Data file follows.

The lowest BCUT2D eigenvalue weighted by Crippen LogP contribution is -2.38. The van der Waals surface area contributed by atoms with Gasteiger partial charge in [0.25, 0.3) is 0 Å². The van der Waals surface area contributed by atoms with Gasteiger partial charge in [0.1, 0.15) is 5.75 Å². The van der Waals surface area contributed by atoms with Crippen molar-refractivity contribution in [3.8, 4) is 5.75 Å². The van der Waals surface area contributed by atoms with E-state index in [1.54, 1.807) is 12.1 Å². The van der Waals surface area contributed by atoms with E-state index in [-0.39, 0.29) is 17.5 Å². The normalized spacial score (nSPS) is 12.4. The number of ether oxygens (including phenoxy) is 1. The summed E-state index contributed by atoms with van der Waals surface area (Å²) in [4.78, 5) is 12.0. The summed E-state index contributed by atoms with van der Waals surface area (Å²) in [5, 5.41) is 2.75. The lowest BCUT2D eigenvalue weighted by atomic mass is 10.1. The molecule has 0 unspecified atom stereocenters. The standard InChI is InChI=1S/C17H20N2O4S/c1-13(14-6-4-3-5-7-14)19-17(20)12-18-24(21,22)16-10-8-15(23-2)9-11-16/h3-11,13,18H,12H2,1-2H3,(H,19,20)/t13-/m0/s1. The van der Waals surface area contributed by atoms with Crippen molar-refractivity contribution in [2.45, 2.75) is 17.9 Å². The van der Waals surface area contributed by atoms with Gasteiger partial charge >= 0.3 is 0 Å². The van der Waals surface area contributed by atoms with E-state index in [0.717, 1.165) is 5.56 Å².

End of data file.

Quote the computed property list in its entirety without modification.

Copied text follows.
The lowest BCUT2D eigenvalue weighted by Crippen LogP contribution is -2.38. The van der Waals surface area contributed by atoms with Gasteiger partial charge in [0.25, 0.3) is 0 Å². The van der Waals surface area contributed by atoms with Gasteiger partial charge in [0.1, 0.15) is 5.75 Å². The van der Waals surface area contributed by atoms with Crippen molar-refractivity contribution in [3.8, 4) is 5.75 Å². The van der Waals surface area contributed by atoms with E-state index in [1.54, 1.807) is 12.1 Å². The van der Waals surface area contributed by atoms with E-state index in [-0.39, 0.29) is 17.5 Å². The normalized spacial score (nSPS) is 12.4. The number of ether oxygens (including phenoxy) is 1. The summed E-state index contributed by atoms with van der Waals surface area (Å²) in [4.78, 5) is 12.0. The summed E-state index contributed by atoms with van der Waals surface area (Å²) in [5, 5.41) is 2.75. The lowest BCUT2D eigenvalue weighted by atomic mass is 10.1. The molecule has 0 unspecified atom stereocenters. The standard InChI is InChI=1S/C17H20N2O4S/c1-13(14-6-4-3-5-7-14)19-17(20)12-18-24(21,22)16-10-8-15(23-2)9-11-16/h3-11,13,18H,12H2,1-2H3,(H,19,20)/t13-/m0/s1. The van der Waals surface area contributed by atoms with Crippen molar-refractivity contribution in [2.45, 2.75) is 17.9 Å². The van der Waals surface area contributed by atoms with Gasteiger partial charge >= 0.3 is 0 Å². The van der Waals surface area contributed by atoms with E-state index in [0.717, 1.165) is 5.56 Å².